Influencing the BEAD Rules

One of the most interesting aspects of the upcoming BEAD grants is that the federal legislation that created the grants require states to solicit feedback from the public. I can’t recall that ever happening with any grants in the past – normally the rules are handed down from on-high, and that’s that.

States have to solicit feedback on two grant programs. First will be each state’s share of the $42.5 billion of BEAD broadband infrastructure grants. Second is the state’s portion of $1.44 billion in digital equity grants. Most states are soliciting feedback on the two grant programs at the same time, although this can be done separately. The listening sessions can be virtual, or the state can send folks out to talk to you live.

The federal rules that created the grants say that the states have to reach out to ‘all corners’ of the state to solicit feedback. I interpret that to mean the state must reach out to local government, non-profits, local broadband committees, and any other stakeholder groups that wants to talk to them. Most states are either in the process of these listening sessions or will be soon.

There will also be some additional chances to provide feedback on the grants and the grant process. The states will be submitting a proposal to the NTIA describing the process of awarding the grants, and there will be a comment period on these rules. The states will weigh in on the broadband mapping issue, and folks can also chime in on that topic.

If your community has something to say about broadband, this is the chance to be heard. A lot of communities are worried that the FCC maps don’t show them as needing broadband, and this is a chance to let the state know the state of broadband needs in your town or county. If you’ve been following my blog, you know there are a lot of policy issues surrounding the BEAD grants. The infrastructure grants seem to be heavily weighted toward large ISPs with deep pockets and not necessarily toward local ISPs that folks hope will serve them. This is a chance to ask state broadband offices to be flexible and consider small local ISPs in making awards. A lot of communities are creating public-private partnerships with ISPs, and these communities want the state to recognize these partnerships. A lot of cities and towns worry that they won’t see any of this grant funding.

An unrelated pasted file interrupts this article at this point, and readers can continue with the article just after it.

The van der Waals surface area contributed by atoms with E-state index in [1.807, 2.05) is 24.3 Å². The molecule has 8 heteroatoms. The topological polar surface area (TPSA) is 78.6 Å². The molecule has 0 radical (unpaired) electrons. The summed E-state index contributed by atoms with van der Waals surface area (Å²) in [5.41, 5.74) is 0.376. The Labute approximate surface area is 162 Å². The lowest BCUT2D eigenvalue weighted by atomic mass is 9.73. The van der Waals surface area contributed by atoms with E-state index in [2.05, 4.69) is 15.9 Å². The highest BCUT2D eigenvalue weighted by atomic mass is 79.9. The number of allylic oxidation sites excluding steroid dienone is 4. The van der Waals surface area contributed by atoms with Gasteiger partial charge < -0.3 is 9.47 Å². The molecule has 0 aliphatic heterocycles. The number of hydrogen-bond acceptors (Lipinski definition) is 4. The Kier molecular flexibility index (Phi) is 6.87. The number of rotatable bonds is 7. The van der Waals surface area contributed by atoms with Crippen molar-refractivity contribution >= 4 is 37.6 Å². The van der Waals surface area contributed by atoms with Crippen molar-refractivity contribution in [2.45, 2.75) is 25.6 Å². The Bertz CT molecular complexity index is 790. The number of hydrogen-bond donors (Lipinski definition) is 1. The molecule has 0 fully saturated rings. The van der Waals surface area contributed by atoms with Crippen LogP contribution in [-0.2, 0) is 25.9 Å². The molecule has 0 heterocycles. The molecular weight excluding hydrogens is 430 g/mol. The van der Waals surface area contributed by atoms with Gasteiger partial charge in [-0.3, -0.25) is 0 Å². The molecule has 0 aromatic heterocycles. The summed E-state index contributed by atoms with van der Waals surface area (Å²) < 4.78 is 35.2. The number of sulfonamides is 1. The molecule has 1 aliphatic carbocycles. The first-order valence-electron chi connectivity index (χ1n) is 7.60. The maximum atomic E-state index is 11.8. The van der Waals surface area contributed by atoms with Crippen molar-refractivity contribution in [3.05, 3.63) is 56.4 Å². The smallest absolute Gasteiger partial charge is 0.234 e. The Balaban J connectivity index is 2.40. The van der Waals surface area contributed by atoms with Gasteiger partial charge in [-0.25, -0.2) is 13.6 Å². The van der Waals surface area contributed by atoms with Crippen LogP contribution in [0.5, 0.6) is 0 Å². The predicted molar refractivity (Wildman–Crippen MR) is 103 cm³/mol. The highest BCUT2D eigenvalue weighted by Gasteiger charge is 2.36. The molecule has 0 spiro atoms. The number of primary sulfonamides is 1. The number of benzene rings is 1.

Most states have at least some grasp of the broadband infrastructure issues, but I don’t think any of them understand the local issues in each community concerning digital equity issues. Communities differ widely in the degree to which digital equity issues come into play locally. Communities differ in the percentage of folks who can’t afford a broadband solution and want ISPs to offer an affordable option. Communities have differing ideas on how to provide digital literacy training and get computers into the homes that need them. These listening sessions are a chance to tell the story of your community and the solutions that you have in mind.

I strongly recommend that anybody that sponsors a listening session take the time first to organize the issues to be sure to make all of the needed points. It would be too easy to turn one of these sessions into a list of complaints about current broadband instead of a structured plea for broadband solutions. States are required to respond to questions asked in these listening sessions and to forward the questions and responses to the NTIA. But that means that a community or organization needs to ask specific questions if you want a response.

The time to provide feedback will not be open for long, so if your community or group wants to be heard, you should contact your state broadband office soon.

Leave a Reply